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Coronavirus sparks exodus of foreign-born people from U.K.

A man wearing a face covering walks past the London Eye in London
A man walks past the London Eye in January. Research estimated that up to 1.3 million people born abroad left the U.K. between the third quarter of 2019 and the same period in 2020.
(Frank Augstein / Associated Press)

The coronavirus has sparked an exodus of immigrants from the U.K. in what is likely to be the largest fall in Britain’s population since World War II, according to a statistical analysis of official data.

A blog, published on Thursday by the government-funded Economic Statistics Center of Excellence, estimated that up to 1.3 million people born abroad left the U.K. between the third quarter of 2019 and the same period in 2020.

In London alone, almost 700,000 foreign-born residents have probably moved out, the authors of the blog calculated, leading to a potential 8% drop in the capital’s population last year.

The study drew a clear link between the departure of so many foreign-born nationals and the high number of job losses in hard-hit sectors such as hospitality, which has typically relied on overseas workers.

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“It seems that much of the burden of job losses during the pandemic has fallen on non-U.K. workers and that has manifested itself in return migration, rather than unemployment,” the authors concluded.

A graph showing labor market trends that suggest larger emigration of foreign-born UK residents.
(Financial Times)

Large changes in regional populations would make it difficult for the National Health Service to distribute COVID-19 vaccines fairly around Britain and may raise questions over how business will fill jobs traditionally taken by European migrants.

The picture is further complicated by post-Brexit immigration rules. These mean that European Union nationals who left the U.K. in the past year will need work visas to return and work in Britain. Those with settled status would be able to return to fill jobs, but new migrants would not.

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The statistics center’s calculations assume that official data, published by the Office for National Statistics, are flawed. The blog highlighted “hardly plausible” official statistics that showed employment of British-born people in London rising during the pandemic.

With officials unable to collect data in the usual way at airports and other transport hubs owing to the pandemic, the Office of National Statistics has faced severe difficulties in measuring migration numbers.

However, the agency has continued to measure employment trends during the pandemic through its labor force survey and has used this to form the basis of its regional population analysis.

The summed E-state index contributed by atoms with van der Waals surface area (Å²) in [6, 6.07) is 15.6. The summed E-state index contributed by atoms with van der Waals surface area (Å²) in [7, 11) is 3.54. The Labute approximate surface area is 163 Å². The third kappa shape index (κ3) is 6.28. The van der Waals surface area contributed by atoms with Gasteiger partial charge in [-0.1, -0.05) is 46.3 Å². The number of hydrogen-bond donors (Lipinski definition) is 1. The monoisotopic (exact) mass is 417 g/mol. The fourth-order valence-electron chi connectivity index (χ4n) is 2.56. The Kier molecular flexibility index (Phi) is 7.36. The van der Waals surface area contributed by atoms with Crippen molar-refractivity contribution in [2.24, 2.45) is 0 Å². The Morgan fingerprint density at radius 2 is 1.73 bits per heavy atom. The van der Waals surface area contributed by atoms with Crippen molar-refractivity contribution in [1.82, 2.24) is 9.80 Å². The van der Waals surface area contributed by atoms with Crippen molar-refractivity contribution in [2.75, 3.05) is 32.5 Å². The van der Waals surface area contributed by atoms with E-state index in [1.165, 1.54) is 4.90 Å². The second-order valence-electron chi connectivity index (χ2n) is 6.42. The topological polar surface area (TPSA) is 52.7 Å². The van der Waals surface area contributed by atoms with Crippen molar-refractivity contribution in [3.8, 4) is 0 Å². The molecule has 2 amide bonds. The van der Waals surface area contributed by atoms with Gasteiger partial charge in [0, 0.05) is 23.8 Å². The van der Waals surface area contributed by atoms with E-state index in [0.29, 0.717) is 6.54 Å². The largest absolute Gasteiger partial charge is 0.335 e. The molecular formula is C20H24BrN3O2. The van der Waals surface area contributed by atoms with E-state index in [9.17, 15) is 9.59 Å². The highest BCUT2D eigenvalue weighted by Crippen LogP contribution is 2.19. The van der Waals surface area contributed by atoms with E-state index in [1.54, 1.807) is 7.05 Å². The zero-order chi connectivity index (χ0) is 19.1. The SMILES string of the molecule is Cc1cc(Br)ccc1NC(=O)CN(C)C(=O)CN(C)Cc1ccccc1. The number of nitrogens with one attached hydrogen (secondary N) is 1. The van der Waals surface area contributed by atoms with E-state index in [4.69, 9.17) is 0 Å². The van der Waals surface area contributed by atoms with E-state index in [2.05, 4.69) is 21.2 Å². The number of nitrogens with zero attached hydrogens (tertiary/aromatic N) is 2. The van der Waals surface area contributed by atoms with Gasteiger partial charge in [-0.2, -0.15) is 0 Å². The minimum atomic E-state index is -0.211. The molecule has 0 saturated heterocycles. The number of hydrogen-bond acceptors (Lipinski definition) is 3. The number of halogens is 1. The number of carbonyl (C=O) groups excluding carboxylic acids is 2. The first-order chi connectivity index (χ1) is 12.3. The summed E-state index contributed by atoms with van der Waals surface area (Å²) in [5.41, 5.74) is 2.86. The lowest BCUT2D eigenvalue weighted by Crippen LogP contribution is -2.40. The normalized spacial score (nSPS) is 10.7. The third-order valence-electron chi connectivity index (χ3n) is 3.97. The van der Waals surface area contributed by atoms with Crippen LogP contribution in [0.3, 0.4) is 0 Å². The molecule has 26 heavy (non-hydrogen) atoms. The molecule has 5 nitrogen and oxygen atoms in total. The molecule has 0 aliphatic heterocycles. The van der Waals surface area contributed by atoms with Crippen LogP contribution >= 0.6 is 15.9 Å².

Having found far fewer migrants to survey, especially in London, the national agency gave all the Londoners it surveyed much higher weights. This has resulted in the official figures showing the number of British-born employed Londoners rising sharply.

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The blog by the statistics center noted that the official figures show that the number of employed people in London and born in the U.K. grew by more than 250,000 in the year leading to the third quarter of 2020, with the total British-born population in the capital rising by 440,000.

A graph showing that current official estimates of population change of UK-born residents appears implausible.
(Financial Times)

And yet the capital has been hit hardest by COVID-19 and has a high concentration of jobs in tourism, entertainment and hospitality, which have disappeared over the last year. The agency figures showing an increase of British workers in London jobs did not remotely match other data such as benefit claimants in the capital or customs data from income tax records.

The authors of the study, Michael O’Connor and Jonathan Portes, said the only way to reconcile hard evidence of an employment crash in London with official figures suggesting a surge of U.K.-born employees was big problems in the agency’s migration assumptions.

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The agency does not dispute the logic of the analysis and accepts anomalies being in its current estimates of employment and population. It blames these on difficulties of counting migration during the pandemic when its normal surveys have been suspended.

The agency added that it was working to transform its migration statistics and has promised an update early this year on its progress in improving them.

© The Financial Times Ltd. 2021. All rights reserved. FT and Financial Times are trademarks of the Financial Times Ltd. Not to be redistributed, copied or modified in any way.


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